Cultivating Quality Customers

A healthy account portfolio requires constant attention

Conventional wisdom has firmly established the notion that the customer is always right. That may be true, but dealers who want to make the most of their resources—and ensure a customer base that will build a strong business—may end up facing a different question: Is the customer right for you?

In an ideal world, dealers would have customers who all pay on time, require a minimum of unnecessary guidance and are loyal advocates for the company’s products and services, since word-of-mouth is one of the most powerful advertising tools available. Ideally, these “dream customers” are willing to listen to ideas about ways to improve their existing service and new offerings that are constantly being made available by emerging technology. They may not buy right away, but they’re always receptive to the possibilities.

Some dealers have learned the hard way—through years of trial and error— how to spot trouble and nip it in the bud early, or avoid difficult customers altogether. Others have the advantage of valuable resources such as training and support that companies, like Monitronics, provide to their dealer networks.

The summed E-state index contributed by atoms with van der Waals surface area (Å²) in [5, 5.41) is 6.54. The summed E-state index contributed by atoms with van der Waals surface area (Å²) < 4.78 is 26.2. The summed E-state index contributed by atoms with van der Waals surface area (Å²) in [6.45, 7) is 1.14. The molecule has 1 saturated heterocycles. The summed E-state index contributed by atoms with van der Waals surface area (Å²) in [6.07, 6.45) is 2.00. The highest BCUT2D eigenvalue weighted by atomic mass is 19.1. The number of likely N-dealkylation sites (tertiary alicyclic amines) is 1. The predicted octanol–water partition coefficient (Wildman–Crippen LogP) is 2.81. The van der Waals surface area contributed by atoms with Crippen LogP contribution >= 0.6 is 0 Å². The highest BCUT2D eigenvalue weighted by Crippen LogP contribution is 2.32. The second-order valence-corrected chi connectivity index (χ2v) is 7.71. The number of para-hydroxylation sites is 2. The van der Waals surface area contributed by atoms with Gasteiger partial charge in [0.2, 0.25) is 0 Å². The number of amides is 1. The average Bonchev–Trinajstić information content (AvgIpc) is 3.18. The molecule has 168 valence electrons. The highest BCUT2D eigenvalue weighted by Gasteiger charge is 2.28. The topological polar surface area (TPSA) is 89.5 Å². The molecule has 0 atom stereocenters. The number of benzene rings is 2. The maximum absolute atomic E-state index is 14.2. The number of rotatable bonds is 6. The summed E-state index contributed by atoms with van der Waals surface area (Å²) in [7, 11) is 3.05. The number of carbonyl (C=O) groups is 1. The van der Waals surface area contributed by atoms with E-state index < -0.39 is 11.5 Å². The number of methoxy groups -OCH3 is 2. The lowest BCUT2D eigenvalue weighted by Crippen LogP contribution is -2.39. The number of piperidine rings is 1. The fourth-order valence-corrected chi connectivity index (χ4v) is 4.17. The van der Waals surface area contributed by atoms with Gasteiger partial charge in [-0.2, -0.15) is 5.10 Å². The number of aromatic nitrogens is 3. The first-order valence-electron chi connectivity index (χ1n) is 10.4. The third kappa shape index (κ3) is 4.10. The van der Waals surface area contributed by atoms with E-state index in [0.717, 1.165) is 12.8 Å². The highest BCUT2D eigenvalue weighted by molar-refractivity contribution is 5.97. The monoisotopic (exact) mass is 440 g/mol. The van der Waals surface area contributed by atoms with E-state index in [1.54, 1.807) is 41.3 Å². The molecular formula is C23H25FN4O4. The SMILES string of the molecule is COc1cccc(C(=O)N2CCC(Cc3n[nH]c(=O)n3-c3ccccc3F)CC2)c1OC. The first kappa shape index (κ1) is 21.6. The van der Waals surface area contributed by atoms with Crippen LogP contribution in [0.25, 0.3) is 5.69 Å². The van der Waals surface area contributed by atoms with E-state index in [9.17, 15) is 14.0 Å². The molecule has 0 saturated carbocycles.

So, how do you build a strong portfolio of customer accounts that will make your business profitable in the long-term?

Identifying the Ideal Customer

Sometimes, filtering out potential problem customers can be as easy as taking a close look at credit history. While it’s not always a foolproof method of determining someone’s willingness or ability to pay, it’s a strong indicator. As a general rule, the better the rating, the better the customer.

Chris Soda, manager of dealer development for Monitronics International, encourages dealers to do a credit check at the onset of the initial contact.

“From our standpoint, we’ve shown lower credit scores to have a much higher rate of attrition,” Soda said. “We typically advise against taking those customers unless there’s enough of an upfront payment from the customer to cover the cost and lower the risk.”

Verification plays an important role. While Monitronics makes initial quality assurance calls to verify information from new customers, Soda said that it’s a good idea for dealers to take the initiative with their own quality assurance calls.

“Dealers can leverage quality assurance survey calls as a positive for both them and the customer,” he said. “The conversation can be tailored around relationship-building and gratitude for their business along with a few QA questions. This is reassuring to customers and builds value while also validating the long-term quality of the account for the dealer.”

Another valuable place to start is by understanding the market demographic and figuring out the best potential customers to acquire. Simple market research can provide insight into areas with top wage-earners with good credit ratings.

The key takeaway? Find out who would benefit most from your products and services, and go after them.

Cultivating the Relationship